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the wrong technology will be a drain of the taxpayer and will add to our trillion dollar deficit. [inaudible question] >> thank you. i would like to know, to which to greedy peak says the united nations look in that 21st century that has contributed to the conservation of political power in the hands of the green lobby? >> well, un has always been very encouraging of the green lobby, and this green jobs issue is not just an issue here in the that states but the issue also in europe, being encouraged by the
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u.n., meetings in real over the summer, but europe is also finding that green jobs are not all they thought there would be. spain has just stopped its subsidies for solar power and if it does not work in sunny spain it probably will work anywhere. germany has also stopped the subsidies for solar power which is a little more understandable because there are a lot more clouds in germany, even though the economy is that cloudy and all. the u.n. has had a very strong influence on the u.s. crashes, sir. >> you are probably not all the natural member, but jimmy carter did -- give lots of money, billions of dollars to alternate energy projects. >> i do remember. >> any of those plans still exist? i don't think it lasted more than a couple of years.
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secondly, are you familiar with another carter program when he gave money to build five different steel mills, four of which went bankrupt almost immediately, and the fifth put out of business the plan in kansas city that they blame on spain. >> well, jimmy carter's program did not work then, as i mentioned. i remember waiting in the 1970's in gas lines to fill up with gasoline in the western d.c. area. just as these programs did not work then and are now working now, they're unlikely to work in the future. it is just that government is not good at winning -- picking winning projects. they probably would not have thought of picking the apple iphone five, something expensive that people wait in line because they want to buy. it is not necessarily technology that is an expensive that people want. it is something that people want that they're willing to spend
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money on, and we don't know what it is. there are other smart on to bring yours and many in the audience to a better idea than the folks down in washington. >> would you be in favor of significantly higher gasoline tax to address the hidden social costs of pollution, what economists refer to as externalities'? >> if i thought that gasoline were underpriced and i would be in favor of a carbon tax, not just gasoline, but energy. i don't believe that energy is underpriced and the united states. there are many benefits to more job mobility, talking about gasoline, people being able to drive on trips, people being able to drive to get to work in places where public debt protection does not run. and though a price energy attracts manufacturing back and then it -- the united states.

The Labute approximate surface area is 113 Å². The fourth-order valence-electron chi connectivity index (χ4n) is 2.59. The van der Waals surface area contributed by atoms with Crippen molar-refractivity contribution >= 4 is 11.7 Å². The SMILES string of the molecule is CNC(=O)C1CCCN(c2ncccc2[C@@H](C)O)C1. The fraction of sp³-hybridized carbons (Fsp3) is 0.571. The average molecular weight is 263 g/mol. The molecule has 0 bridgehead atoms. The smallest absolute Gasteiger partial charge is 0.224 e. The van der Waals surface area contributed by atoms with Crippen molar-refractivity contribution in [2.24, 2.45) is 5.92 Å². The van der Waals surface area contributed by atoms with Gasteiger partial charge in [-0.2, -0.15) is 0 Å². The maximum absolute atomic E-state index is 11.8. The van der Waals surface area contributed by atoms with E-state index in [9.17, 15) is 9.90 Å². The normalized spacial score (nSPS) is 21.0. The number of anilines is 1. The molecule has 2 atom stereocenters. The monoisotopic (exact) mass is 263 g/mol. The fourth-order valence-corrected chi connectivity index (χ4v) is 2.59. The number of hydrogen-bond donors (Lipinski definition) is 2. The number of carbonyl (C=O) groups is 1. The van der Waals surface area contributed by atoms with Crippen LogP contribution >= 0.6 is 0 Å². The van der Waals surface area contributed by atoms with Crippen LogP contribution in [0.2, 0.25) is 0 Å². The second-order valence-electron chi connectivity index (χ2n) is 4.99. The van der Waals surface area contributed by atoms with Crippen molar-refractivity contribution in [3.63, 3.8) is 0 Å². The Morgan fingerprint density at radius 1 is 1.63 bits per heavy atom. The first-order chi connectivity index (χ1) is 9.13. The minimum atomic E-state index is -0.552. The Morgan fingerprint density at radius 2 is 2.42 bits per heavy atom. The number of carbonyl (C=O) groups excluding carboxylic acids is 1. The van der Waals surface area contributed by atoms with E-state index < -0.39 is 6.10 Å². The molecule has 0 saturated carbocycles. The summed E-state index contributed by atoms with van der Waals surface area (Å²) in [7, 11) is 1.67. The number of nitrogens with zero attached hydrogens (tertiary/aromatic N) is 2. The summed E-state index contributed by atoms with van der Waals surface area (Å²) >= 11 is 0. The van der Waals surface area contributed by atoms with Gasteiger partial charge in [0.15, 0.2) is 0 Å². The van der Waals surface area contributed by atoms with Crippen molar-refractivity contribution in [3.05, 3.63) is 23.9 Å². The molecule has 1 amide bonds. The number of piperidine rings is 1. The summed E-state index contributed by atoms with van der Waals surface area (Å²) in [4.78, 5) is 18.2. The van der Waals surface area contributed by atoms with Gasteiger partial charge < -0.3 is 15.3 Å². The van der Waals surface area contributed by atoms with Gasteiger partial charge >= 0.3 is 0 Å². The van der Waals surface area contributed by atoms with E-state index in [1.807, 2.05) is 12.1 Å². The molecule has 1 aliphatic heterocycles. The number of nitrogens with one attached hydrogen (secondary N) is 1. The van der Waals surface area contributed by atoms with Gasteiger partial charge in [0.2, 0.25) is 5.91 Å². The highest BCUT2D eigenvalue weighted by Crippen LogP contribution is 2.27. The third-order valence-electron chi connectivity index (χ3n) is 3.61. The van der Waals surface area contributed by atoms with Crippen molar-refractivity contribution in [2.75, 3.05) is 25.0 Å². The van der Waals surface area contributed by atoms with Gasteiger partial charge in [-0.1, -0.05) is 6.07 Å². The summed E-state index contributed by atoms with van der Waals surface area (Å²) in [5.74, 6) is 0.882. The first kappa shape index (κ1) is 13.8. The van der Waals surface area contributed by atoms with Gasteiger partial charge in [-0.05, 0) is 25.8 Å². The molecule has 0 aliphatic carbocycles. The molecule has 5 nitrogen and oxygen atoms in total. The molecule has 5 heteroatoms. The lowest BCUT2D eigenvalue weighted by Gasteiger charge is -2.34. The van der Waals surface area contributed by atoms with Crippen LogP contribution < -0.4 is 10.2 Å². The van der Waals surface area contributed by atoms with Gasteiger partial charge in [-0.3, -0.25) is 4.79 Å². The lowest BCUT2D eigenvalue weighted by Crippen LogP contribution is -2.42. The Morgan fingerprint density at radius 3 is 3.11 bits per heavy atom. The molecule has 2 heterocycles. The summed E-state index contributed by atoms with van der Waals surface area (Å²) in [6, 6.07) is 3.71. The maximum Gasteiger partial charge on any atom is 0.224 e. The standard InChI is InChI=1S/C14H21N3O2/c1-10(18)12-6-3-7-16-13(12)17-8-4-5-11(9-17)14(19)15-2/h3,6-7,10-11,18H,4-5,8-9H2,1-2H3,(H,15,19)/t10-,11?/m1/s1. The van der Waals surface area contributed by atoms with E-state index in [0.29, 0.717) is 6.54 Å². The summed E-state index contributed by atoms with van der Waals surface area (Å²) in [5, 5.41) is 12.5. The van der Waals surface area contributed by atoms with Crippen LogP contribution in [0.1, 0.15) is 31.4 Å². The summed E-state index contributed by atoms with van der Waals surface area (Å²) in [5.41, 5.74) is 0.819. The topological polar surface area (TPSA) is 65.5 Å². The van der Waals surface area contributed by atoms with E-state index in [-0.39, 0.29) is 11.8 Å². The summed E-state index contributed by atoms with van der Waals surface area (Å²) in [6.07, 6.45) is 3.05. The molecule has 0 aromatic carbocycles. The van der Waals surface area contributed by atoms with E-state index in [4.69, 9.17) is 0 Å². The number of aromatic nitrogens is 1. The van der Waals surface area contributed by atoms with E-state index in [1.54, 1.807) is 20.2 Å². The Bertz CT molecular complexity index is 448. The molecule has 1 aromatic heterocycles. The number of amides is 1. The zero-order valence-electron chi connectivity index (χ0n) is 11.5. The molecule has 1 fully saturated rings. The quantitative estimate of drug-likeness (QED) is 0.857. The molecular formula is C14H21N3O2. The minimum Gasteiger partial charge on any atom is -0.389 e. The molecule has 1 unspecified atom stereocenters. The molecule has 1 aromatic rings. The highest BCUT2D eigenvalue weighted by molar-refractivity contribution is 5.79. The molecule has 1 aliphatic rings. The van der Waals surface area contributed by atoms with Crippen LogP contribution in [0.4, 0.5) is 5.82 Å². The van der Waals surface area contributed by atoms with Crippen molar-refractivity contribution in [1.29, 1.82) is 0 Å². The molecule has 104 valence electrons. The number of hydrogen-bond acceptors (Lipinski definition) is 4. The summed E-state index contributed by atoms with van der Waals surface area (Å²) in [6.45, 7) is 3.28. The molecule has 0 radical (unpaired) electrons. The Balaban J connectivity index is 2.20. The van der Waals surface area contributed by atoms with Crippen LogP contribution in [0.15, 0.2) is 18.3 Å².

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as a type of energy becomes more scarce we see the price rising of its own accord. almost twice what it was when president obama took office, although as many people point out, that is partly due to the weakening dollar. when they're is a shortage of one type of energy price rises and people switched to other kinds. i don't think that there are negative externalities' in using energy and coming in fact, if we don't pass any more energy regulations our air will continue to get clean as old equipment is taken of of the road through age in new equipment is brought on. if i were to say get rid of my 95 cheapened by a 2005 jeep the air would be cleaner without any other regulation which is true of parts and other equipment also. >> one more question. >> us, sir.
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>> i believe you said a moment ago that since 2010 over 100 coal plants -- >> january 1st 2010. 110 coal-fired power plants shut down. >> that's a very large number. have now seen as written up. the degree of prominence. articles of individual plant-closing with nothing but the magnitude. >> i can get back to you with that letter. we have gone from producing 40 percent of our electricity to 30%. interestingly enough, one of the
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rules that the environmental protection agency put out over the summer said that this car rule would have no cost of the coal industry. the answer was, they were not expecting even one additional coal-fired plant power plant to be built. there is no cost on the call to cut coal industry. assuming coal out of the picture, and my colleague has written extensively about this. very interesting that president obama's says we should be more like china. they produce 70 percent of the electricity from coal and less than 2% for renewal. they're making a solar panels and wind turbines, exporting them to us for our use. our electricity becomes more expensive, and manufacturing, because of the price of electricity here goes over to